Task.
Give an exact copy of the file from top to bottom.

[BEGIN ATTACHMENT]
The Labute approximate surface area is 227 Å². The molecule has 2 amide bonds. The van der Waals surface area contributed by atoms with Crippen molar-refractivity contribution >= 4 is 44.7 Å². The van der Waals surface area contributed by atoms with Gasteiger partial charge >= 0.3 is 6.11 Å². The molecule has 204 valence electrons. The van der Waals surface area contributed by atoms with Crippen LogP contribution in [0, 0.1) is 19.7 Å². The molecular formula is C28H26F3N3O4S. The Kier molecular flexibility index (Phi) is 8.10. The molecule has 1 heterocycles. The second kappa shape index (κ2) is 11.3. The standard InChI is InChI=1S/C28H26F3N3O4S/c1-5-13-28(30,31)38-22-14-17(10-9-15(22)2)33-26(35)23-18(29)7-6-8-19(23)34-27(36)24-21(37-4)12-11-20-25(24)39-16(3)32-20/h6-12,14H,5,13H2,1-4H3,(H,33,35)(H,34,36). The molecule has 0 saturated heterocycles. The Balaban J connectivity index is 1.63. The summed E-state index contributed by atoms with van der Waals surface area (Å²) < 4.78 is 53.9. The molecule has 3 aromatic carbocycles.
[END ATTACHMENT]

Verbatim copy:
The Labute approximate surface area is 227 Å². The molecule has 2 amide bonds. The van der Waals surface area contributed by atoms with Crippen molar-refractivity contribution >= 4 is 44.7 Å². The van der Waals surface area contributed by atoms with Gasteiger partial charge >= 0.3 is 6.11 Å². The molecule has 204 valence electrons. The van der Waals surface area contributed by atoms with Crippen LogP contribution in [0, 0.1) is 19.7 Å². The molecular formula is C28H26F3N3O4S. The Kier molecular flexibility index (Phi) is 8.10. The molecule has 1 heterocycles. The second kappa shape index (κ2) is 11.3. The standard InChI is InChI=1S/C28H26F3N3O4S/c1-5-13-28(30,31)38-22-14-17(10-9-15(22)2)33-26(35)23-18(29)7-6-8-19(23)34-27(36)24-21(37-4)12-11-20-25(24)39-16(3)32-20/h6-12,14H,5,13H2,1-4H3,(H,33,35)(H,34,36). The molecule has 0 saturated heterocycles. The Balaban J connectivity index is 1.63. The summed E-state index contributed by atoms with van der Waals surface area (Å²) < 4.78 is 53.9. The molecule has 3 aromatic carbocycles.